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During my many gratifying years as a family physician it was not unusual for patients to confide their dissatisfaction with care they had received elsewhere in the health care system.

A particularly unsatisfactory experience often causes patients to wonder if they have been the victim of medical negligence. What should a concerned patient know about dealing with such a concern?

A bad outcome to care is not necessarily the product of negligence. For example, it is wrong to start with a poor result and the apply hindsight to work backwards to find negligence; quality is not defined in retrospect.  Similarly, a carefully considered but wrong judgment by a physician is likely to be found to be an error but not negligence; providers are not held to a standard of perfection and, sadly, wrong decisions are sometimes made. In some cases responsibility for a bad outcome cannot be ascribed to a specific cause but rather, is said to due to a “misadventure”.  In yet other cases the patient voluntarily assumed the risk of a poor outcome when told of the risk during an informed consent discussion with the provider.

But all that said, there is no doubt that provider negligence – sometimes egregious – does occur.  The legal approach to negligence was defined many years ago in the case of Crits v. Sylvester (1956). The question that must be asked is whether the physician behaved in the circumstances as would a normal and prudent practitioner in the same area of medicine. But how does the court, with no expertise in medicine, make this judgment? The answer is that the court will rely on the opinions of medical experts as to whether the expected standard of care was met. The patient and the defence each engage experts who support their respective positions and the court carefully weighs their evidence.

If a patient succeeds in establishing a provider failed to meet the expected standard of care it must now be shown that the negligence actually caused the injury. If, for example, a physician failed to diagnose a condition in a timely manner, it must be established that this delayed diagnosis was the cause of the injurious outcome rather than simply the inevitable result of the disease itself. In all but the most obvious cases the argument over causation will again call for expert opinion.

Establishing negligent care caused an injury is the necessary prelude to considering what damages can reasonably be awarded. Clients are often surprised to learn that damages for “pain and suffering” in Canada are currently capped at under half a million dollars. There are, of course, additional categories of damages, each of which will require an independent expert to estimate. These include loss of past and future income and the costs of anticipated future care. Though the defence will recruit its own experts to produce far more modest estimates, an experienced legal team should be able to secure all the financial compensation to which a patient is entitled.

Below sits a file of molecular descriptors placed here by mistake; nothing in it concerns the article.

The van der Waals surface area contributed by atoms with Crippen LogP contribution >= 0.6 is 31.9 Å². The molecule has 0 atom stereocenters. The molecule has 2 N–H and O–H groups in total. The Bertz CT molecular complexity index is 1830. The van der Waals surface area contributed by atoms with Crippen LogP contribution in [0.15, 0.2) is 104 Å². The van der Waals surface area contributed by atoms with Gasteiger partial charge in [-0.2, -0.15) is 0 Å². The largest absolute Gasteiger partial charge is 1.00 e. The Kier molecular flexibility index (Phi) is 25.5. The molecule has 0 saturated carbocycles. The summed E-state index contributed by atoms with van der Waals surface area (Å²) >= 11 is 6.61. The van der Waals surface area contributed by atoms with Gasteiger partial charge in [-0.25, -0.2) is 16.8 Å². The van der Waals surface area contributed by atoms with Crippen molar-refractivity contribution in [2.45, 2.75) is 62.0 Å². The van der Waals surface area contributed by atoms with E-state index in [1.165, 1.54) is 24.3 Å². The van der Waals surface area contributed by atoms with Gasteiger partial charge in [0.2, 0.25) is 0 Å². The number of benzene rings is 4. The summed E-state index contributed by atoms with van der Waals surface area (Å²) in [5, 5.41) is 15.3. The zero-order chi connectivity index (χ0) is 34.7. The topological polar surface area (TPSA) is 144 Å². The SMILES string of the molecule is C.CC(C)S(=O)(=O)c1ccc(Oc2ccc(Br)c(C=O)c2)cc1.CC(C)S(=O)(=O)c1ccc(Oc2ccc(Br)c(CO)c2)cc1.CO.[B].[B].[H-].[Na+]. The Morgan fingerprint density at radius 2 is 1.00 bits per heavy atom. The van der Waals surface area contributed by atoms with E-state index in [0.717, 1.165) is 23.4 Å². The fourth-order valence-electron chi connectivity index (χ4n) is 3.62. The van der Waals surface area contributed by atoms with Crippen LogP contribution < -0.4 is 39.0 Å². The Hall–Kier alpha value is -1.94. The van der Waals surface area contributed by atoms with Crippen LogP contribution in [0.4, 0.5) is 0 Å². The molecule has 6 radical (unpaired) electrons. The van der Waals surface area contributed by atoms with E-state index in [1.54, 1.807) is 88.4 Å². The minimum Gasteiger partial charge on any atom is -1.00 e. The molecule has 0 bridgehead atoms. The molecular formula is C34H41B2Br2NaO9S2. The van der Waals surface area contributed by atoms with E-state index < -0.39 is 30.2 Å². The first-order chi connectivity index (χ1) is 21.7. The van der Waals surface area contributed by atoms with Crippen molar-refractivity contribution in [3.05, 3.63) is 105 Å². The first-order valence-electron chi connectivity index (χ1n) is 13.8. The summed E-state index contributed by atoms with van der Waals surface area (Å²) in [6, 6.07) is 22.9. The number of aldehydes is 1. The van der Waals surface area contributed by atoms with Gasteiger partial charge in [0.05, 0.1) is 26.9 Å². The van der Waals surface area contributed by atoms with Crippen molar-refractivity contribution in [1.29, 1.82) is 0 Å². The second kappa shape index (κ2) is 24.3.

Negligence, causation, and damages are the three major hurdles for clients to clear in order to succeed in a medical negligence case. It can be a lengthy and emotional process but fortunately a good case is very likely to settle without the need to go to trial. Alternatively, if a case is assessed as being unsuited to litigation, there are other avenues a patient can follow. If the alleged negligence happened in a hospital most institutions have a patient ombudsperson who can help to guide a formal complaint to the proper hospital authorities. A complaint to the College of Physicians and Surgeons of Ontario is a simple and cost-free process that patients themselves can initiate and the College is bound by law to investigate. Providers take complaints against them at any level of the system very seriously and are likely to learn from the experience. It brings no damages for the patient, but it may help to promote better care.

The bottom line is this: if you have been injured by what you believe was medical negligence, discuss your case with a qualified lawyer. Be mindful that you are only allowed to bring a claim within two years of the date you knew, or should have known, about the potential claim. An initial consultation is generally at no cost to the client. The consultation should include a discussion of the limitation period, standard of care, causation, damages, and alternatives to litigation. Finally, if you are not satisfied by the encounter, seek a second opinion.


This content is not intended to provide legal advice or opinion as neither can be given without reference to specific events and situations. © 2021 Nelligan O’Brien Payne LLP.

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